Anosognosia Is Associated With Greater Caregiver Burden and Poorer Executive Function in Huntington Disease

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Abstract

Background: Anosognosia, or unawareness of one’s deficits, is estimated to occur in 25% to 50% of Huntington disease (HD). The relationship between anosognosia and increased caregiver burden found in other dementias has not been determined in HD. Methods: Patient–caregiver dyads presenting to a statewide HD clinic were assessed using the Anosognosia Scale and grouped into “anosognosia” and “no anosognosia.” Caregiver burden, measured by Zarit Burden Interview (ZBI) and Caregiver Burden Inventory (CBI), demographic data, and Unified Huntington’s Disease Rating Scale, including Mini-Mental State Examination, Stroop, Trail Making, Verbal Fluency, and Symbol Digit Modalities Tests, were compared between groups. Results: Of the 38 patients recruited, 10 (26.3%) met criteria for anosognosia. Patients with anosognosia elicited higher caregiver burden ratings on both the ZBI (mean difference 16.4 [12.1], P <.001) and CBI (16.7 [15.0], P <.005) while also demonstrating poorer executive function. Except for CAG burden score, between-group characteristics did not differ significantly. Stroop Interference predicted both anosognosia and caregiver burden. Conclusions: In HD, anosognosia is associated with greater caregiver burden and executive deficits. Its occurrence should prompt further patient assessment and increased caregiver support.

Original languageEnglish
Number of pages7
JournalJournal of Geriatric Psychiatry and Neurology
DOIs
Publication statusE-pub ahead of print - 18 Jun 2019

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Agnosia
Huntington Disease
Executive Function
Caregivers
Interviews
Equipment and Supplies
Dementia
Demography

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@article{877377472c1c4375bda08bbb9f34dd64,
title = "Anosognosia Is Associated With Greater Caregiver Burden and Poorer Executive Function in Huntington Disease",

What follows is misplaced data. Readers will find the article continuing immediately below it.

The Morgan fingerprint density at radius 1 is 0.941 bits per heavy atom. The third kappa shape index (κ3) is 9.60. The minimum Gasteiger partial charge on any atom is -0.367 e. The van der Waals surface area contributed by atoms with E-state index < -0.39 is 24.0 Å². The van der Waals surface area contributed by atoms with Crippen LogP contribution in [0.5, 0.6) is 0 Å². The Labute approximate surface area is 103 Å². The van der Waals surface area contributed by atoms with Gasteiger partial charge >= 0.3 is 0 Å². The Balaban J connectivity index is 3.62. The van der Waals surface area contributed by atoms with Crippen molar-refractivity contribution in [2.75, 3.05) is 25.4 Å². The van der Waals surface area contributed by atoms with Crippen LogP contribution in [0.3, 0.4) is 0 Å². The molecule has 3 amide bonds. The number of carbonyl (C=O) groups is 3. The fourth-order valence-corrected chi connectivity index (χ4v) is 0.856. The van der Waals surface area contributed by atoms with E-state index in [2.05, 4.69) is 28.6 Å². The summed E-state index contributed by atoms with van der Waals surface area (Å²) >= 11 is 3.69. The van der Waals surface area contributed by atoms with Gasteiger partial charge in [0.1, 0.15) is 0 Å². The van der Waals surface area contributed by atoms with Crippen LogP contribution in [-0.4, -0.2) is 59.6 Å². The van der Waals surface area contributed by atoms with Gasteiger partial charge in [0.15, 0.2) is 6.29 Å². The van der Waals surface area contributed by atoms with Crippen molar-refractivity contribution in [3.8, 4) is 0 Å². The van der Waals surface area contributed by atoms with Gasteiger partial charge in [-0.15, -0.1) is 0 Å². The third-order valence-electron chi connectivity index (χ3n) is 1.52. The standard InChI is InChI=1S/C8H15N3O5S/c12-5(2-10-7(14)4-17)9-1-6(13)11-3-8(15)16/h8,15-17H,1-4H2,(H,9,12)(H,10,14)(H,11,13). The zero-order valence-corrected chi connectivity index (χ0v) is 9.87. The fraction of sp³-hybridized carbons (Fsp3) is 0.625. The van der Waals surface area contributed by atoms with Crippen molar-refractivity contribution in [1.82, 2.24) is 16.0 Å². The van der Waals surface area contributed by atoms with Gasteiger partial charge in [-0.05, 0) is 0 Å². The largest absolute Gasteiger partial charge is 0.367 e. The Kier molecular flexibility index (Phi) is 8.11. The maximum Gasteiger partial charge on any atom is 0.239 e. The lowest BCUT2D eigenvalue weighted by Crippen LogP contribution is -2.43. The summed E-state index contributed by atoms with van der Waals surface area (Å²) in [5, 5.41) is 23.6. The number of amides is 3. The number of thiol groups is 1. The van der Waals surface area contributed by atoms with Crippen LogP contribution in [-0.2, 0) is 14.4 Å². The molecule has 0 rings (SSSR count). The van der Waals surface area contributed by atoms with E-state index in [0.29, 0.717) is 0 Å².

abstract = "Background: Anosognosia, or unawareness of one’s deficits, is estimated to occur in 25{\%} to 50{\%} of Huntington disease (HD). The relationship between anosognosia and increased caregiver burden found in other dementias has not been determined in HD. Methods: Patient–caregiver dyads presenting to a statewide HD clinic were assessed using the Anosognosia Scale and grouped into “anosognosia” and “no anosognosia.” Caregiver burden, measured by Zarit Burden Interview (ZBI) and Caregiver Burden Inventory (CBI), demographic data, and Unified Huntington’s Disease Rating Scale, including Mini-Mental State Examination, Stroop, Trail Making, Verbal Fluency, and Symbol Digit Modalities Tests, were compared between groups. Results: Of the 38 patients recruited, 10 (26.3{\%}) met criteria for anosognosia. Patients with anosognosia elicited higher caregiver burden ratings on both the ZBI (mean difference 16.4 [12.1], P <.001) and CBI (16.7 [15.0], P <.005) while also demonstrating poorer executive function. Except for CAG burden score, between-group characteristics did not differ significantly. Stroop Interference predicted both anosognosia and caregiver burden. Conclusions: In HD, anosognosia is associated with greater caregiver burden and executive deficits. Its occurrence should prompt further patient assessment and increased caregiver support.",
keywords = "anosognosia, caregiver burden, executive functioning, Huntington disease, insight, movement disorder",